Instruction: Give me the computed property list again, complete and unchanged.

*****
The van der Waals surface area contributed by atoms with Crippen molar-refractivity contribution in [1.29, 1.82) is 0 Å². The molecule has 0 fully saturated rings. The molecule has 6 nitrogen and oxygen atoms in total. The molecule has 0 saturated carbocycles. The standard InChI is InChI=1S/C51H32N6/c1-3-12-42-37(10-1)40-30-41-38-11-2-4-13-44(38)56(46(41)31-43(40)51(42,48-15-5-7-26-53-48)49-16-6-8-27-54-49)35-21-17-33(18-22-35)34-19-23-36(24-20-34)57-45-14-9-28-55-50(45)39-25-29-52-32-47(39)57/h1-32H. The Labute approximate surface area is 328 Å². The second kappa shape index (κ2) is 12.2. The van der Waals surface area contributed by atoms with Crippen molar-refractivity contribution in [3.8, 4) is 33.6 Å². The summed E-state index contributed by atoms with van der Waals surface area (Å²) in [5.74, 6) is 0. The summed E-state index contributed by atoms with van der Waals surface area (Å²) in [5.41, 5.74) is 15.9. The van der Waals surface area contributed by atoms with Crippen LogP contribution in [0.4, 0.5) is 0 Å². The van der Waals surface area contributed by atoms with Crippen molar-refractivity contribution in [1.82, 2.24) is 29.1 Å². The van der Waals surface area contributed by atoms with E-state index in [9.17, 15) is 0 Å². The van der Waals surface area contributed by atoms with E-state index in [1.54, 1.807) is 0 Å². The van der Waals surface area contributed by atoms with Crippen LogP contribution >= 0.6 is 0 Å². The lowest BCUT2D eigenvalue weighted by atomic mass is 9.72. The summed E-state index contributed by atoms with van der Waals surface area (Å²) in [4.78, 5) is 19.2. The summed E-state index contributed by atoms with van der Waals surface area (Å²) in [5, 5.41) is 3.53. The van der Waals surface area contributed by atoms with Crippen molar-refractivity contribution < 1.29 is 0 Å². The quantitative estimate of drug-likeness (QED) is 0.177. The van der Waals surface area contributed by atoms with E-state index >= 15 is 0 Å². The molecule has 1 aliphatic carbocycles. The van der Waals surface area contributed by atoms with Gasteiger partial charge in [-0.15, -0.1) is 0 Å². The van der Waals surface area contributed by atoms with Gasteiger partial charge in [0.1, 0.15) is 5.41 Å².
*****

The van der Waals surface area contributed by atoms with Crippen molar-refractivity contribution in [1.29, 1.82) is 0 Å². The molecule has 0 fully saturated rings. The molecule has 6 nitrogen and oxygen atoms in total. The molecule has 0 saturated carbocycles. The standard InChI is InChI=1S/C51H32N6/c1-3-12-42-37(10-1)40-30-41-38-11-2-4-13-44(38)56(46(41)31-43(40)51(42,48-15-5-7-26-53-48)49-16-6-8-27-54-49)35-21-17-33(18-22-35)34-19-23-36(24-20-34)57-45-14-9-28-55-50(45)39-25-29-52-32-47(39)57/h1-32H. The Labute approximate surface area is 328 Å². The second kappa shape index (κ2) is 12.2. The van der Waals surface area contributed by atoms with Crippen molar-refractivity contribution in [3.8, 4) is 33.6 Å². The summed E-state index contributed by atoms with van der Waals surface area (Å²) in [5.74, 6) is 0. The summed E-state index contributed by atoms with van der Waals surface area (Å²) in [5.41, 5.74) is 15.9. The van der Waals surface area contributed by atoms with Crippen LogP contribution in [0.4, 0.5) is 0 Å². The van der Waals surface area contributed by atoms with Crippen molar-refractivity contribution in [1.82, 2.24) is 29.1 Å². The van der Waals surface area contributed by atoms with E-state index in [9.17, 15) is 0 Å². The van der Waals surface area contributed by atoms with E-state index in [1.54, 1.807) is 0 Å². The van der Waals surface area contributed by atoms with Crippen LogP contribution >= 0.6 is 0 Å². The lowest BCUT2D eigenvalue weighted by atomic mass is 9.72. The summed E-state index contributed by atoms with van der Waals surface area (Å²) in [4.78, 5) is 19.2. The summed E-state index contributed by atoms with van der Waals surface area (Å²) in [5, 5.41) is 3.53. The van der Waals surface area contributed by atoms with Crippen molar-refractivity contribution < 1.29 is 0 Å². The quantitative estimate of drug-likeness (QED) is 0.177. The van der Waals surface area contributed by atoms with E-state index >= 15 is 0 Å². The molecule has 1 aliphatic carbocycles. The van der Waals surface area contributed by atoms with Gasteiger partial charge in [-0.15, -0.1) is 0 Å². The van der Waals surface area contributed by atoms with Gasteiger partial charge in [0.1, 0.15) is 5.41 Å².